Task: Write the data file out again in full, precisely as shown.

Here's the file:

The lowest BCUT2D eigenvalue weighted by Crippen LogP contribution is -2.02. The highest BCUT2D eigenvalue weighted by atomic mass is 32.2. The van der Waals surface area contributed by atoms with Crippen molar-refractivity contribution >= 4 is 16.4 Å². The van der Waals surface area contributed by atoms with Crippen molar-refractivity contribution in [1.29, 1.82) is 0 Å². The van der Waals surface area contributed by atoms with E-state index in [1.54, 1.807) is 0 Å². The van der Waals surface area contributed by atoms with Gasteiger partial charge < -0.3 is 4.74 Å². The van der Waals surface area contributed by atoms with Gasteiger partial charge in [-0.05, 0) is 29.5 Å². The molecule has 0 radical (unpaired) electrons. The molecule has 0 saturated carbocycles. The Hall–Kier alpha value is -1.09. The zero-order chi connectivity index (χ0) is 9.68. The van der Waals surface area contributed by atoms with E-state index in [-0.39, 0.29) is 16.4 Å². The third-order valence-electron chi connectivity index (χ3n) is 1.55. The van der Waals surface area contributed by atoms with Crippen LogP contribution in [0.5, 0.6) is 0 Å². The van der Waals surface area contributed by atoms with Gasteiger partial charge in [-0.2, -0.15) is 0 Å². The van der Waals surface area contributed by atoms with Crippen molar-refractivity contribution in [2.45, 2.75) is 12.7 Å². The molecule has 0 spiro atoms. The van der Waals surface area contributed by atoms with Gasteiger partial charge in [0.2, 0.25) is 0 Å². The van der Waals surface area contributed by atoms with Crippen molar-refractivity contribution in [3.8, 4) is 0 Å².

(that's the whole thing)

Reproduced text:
The lowest BCUT2D eigenvalue weighted by Crippen LogP contribution is -2.02. The highest BCUT2D eigenvalue weighted by atomic mass is 32.2. The van der Waals surface area contributed by atoms with Crippen molar-refractivity contribution >= 4 is 16.4 Å². The van der Waals surface area contributed by atoms with Crippen molar-refractivity contribution in [1.29, 1.82) is 0 Å². The van der Waals surface area contributed by atoms with E-state index in [1.54, 1.807) is 0 Å². The van der Waals surface area contributed by atoms with Gasteiger partial charge < -0.3 is 4.74 Å². The van der Waals surface area contributed by atoms with Gasteiger partial charge in [-0.05, 0) is 29.5 Å². The molecule has 0 radical (unpaired) electrons. The molecule has 0 saturated carbocycles. The Hall–Kier alpha value is -1.09. The zero-order chi connectivity index (χ0) is 9.68. The van der Waals surface area contributed by atoms with E-state index in [-0.39, 0.29) is 16.4 Å². The third-order valence-electron chi connectivity index (χ3n) is 1.55. The van der Waals surface area contributed by atoms with Crippen LogP contribution in [0.5, 0.6) is 0 Å². The van der Waals surface area contributed by atoms with Gasteiger partial charge in [-0.2, -0.15) is 0 Å². The van der Waals surface area contributed by atoms with Crippen molar-refractivity contribution in [2.45, 2.75) is 12.7 Å². The molecule has 0 spiro atoms. The van der Waals surface area contributed by atoms with Gasteiger partial charge in [0.2, 0.25) is 0 Å². The van der Waals surface area contributed by atoms with Crippen molar-refractivity contribution in [3.8, 4) is 0 Å².